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Published April 26, 2024
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Canada’s First-Time Home Buyer Incentive

The First-Time Home Buyer Incentive was a shared-equity program that helped reduce upfront costs. The FTHBI is no longer available to new applicants.

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The First-Time Home Buyer Incentive (FTHBI) was a shared equity program that allowed eligible applicants to borrow 5% or 10% of a home’s purchase price from the federal government to assist with providing a down payment. The FTHBI was a unique arrangement, and a fairly unpopular one. 

The FTHBI was discontinued in March 2024 after providing around $285 million in funding for 23,000 home buyers, far short of its goals of $1.25 billion and 100,000 people.

Since Canadians can no longer participate in the FTHBI, most of the following information is for historical/reference purposes only. 

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Alternatives to the First-Time Home Buyer Incentive

If increasing your down payment is the goal, you may want to consider the Home Buyers’ Plan, which allows you to put your RRSP savings toward a home purchase without triggering any early withdrawal penalties. And while it’s not a program per se, a First Home Savings Account can also help you grow your down payment savings more rapidly.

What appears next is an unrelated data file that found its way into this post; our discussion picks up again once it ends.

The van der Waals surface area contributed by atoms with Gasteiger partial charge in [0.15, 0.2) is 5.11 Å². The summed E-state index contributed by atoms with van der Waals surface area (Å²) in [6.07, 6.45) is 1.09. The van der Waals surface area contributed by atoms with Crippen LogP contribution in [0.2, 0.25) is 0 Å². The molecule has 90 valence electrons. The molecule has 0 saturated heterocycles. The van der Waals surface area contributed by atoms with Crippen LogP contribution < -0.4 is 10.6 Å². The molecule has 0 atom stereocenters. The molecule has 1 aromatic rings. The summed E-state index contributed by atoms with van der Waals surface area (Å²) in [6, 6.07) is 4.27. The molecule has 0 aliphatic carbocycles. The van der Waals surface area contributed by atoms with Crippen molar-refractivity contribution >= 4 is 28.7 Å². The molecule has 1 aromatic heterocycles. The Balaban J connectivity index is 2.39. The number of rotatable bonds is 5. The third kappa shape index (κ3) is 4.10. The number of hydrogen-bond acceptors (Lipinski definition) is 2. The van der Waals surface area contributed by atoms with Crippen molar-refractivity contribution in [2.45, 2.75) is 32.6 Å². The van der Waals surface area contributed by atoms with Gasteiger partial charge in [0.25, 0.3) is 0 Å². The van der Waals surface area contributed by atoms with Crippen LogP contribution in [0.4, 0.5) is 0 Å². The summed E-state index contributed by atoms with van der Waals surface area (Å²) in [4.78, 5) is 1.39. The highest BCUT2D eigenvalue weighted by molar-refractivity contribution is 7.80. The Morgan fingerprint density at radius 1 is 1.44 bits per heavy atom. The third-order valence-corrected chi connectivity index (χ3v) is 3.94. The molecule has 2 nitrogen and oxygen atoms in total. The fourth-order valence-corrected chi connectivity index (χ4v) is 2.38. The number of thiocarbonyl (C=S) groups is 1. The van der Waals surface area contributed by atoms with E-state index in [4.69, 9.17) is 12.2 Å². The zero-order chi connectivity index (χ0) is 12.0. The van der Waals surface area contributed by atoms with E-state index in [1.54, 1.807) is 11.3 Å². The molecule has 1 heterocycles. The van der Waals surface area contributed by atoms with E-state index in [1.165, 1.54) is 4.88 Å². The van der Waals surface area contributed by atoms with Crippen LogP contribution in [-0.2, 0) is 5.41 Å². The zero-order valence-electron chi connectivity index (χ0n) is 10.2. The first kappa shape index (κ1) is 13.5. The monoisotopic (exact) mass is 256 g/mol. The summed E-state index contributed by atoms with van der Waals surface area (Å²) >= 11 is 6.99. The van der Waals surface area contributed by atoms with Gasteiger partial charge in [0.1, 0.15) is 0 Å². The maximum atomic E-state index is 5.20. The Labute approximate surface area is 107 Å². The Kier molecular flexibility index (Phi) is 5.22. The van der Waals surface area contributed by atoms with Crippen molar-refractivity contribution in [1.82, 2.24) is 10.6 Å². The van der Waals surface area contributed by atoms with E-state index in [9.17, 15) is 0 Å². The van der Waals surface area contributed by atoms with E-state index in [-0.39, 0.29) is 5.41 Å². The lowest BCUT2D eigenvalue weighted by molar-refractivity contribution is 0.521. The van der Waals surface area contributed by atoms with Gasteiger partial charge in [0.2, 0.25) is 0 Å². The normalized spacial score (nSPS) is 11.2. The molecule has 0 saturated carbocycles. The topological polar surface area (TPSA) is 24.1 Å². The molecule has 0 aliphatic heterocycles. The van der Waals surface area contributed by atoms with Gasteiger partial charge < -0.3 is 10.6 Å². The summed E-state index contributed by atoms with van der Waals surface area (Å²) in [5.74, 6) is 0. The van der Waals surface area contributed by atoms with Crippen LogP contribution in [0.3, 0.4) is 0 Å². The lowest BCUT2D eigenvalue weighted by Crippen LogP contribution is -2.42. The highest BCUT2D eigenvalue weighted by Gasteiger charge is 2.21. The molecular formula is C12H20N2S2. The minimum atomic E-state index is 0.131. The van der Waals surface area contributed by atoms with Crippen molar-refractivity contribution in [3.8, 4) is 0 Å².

There may be grants and incentives available for first-time home buyers at the provincial and municipal level. These programs can be especially helpful if you plan on buying your first home in expensive real estate markets like Ontario and British Columbia.

Some provinces also offer “green home” grants, which can save homeowners money when they invest in making their homes more energy efficient. There’s also the First-Time Home Buyers’ Tax Credit, which can knock up to $1,500 off your tax bill. 

How the First-Time Home Buyer Incentive worked

Home buyers who qualifed for a FTHBI loan received one of the following:

  • 5% of the purchase price of an existing home.
  • 5% or 10% of the purchase price for a new construction home.
  • 5% of the purchase price for a new or resold manufactured or mobile home.

FTHBI loans were interest-free and expected to be repaid in full, either within 25 years or when the house was sold. Because the FTHBI was a “shared equity” agreement, borrowers would also owe a percentage of any increase in the home’s value.

At first glance, the FTHBI seemed like an opportunity for first-timers to get some much needed help. By using government funds, borrowers would have more equity at the outset of their mortgage, decrease the amount they had to borrow and have a better shot at providing a minimum down payment or better.

But the complexity of the repayment terms, as well as some restrictive eligibility requirements, were probably sticking points for many borrowers who were otherwise interested in the program.

Paying back a First-Time Home Buyer Incentive loan

Borrowing 5% or 10% of a home’s price from the government meant it was entitled to a similar share of that home’s rise in value. The more a home appreciated, the more the homeowner was required to pay back.

If a home increased in value, the FTHBI repayment amount had two components:

  • The original loan amount.
  • The original loan percentage (either 5% or 10%) applied to the rise in value of the home.